I read an interview that a graduate student of religion conducted with American theologian James H. Cone and I was moved to remember the importance of love in my own life because of what Cone says about his parents and his community. When asked about receiving his calling, Cones says this in reply:
It started early for me. It happened before I knew it was happening. The model of my parents; they loved me. They deeply loved me. That gave me the strength to be able to speak with a kind of self-confidence. There was the Macedonia AME [African Methodist Episcopal] church which was an extension of the kind of love that I received at home, with the people expressing their confidence in me and in their belief that God had put me–and not just me, but all of us–on this earth to do something special. And then there was my segregated school, my teachers in the school who were a part of my church and the other churches – they also reinforced that. So by the time I was 16 years old and graduated from high school, I had been kept safe with the love of my parents, with Macedonia AME church, and at my school and in the community itself. When you are loved you are empowered.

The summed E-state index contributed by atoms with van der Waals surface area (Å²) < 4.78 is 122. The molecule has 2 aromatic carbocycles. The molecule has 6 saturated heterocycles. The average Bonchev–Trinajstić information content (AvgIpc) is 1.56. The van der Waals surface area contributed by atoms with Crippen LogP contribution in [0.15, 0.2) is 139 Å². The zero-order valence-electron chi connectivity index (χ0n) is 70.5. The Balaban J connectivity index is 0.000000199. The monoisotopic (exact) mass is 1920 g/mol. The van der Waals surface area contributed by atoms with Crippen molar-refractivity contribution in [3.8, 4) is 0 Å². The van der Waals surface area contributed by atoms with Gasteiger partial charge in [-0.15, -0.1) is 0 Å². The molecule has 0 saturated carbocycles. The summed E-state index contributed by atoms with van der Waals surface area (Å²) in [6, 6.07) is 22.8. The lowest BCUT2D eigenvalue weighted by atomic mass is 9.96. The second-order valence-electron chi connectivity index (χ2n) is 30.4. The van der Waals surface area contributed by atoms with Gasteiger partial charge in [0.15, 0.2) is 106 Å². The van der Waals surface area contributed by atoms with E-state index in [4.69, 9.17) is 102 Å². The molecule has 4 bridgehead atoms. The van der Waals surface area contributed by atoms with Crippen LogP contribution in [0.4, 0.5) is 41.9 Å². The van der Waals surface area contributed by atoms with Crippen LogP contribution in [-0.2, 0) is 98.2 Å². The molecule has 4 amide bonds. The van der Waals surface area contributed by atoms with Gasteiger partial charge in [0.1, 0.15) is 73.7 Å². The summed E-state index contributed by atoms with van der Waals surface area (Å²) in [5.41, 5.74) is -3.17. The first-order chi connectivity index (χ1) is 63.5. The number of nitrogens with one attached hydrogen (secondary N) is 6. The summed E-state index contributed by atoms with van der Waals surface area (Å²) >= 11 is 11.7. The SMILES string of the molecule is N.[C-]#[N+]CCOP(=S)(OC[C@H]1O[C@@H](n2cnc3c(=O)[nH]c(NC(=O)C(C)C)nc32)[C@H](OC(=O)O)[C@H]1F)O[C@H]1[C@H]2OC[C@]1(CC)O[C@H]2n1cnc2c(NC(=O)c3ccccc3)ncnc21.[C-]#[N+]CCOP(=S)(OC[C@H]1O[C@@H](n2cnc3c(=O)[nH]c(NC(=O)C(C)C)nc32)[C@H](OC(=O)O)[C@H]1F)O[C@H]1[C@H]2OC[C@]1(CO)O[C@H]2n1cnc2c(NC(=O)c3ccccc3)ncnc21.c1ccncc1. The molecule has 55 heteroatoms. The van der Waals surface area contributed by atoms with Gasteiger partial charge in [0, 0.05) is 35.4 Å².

Cone makes a marvelous tribute to his parents when he acknowledges how “deeply” they loved him. It seems to me a worthwhile goal to set for myself as a parent to one day have my son say that I loved him “deeply;” too, it seems worthwhile to have as my goal to have my friends and family say the same.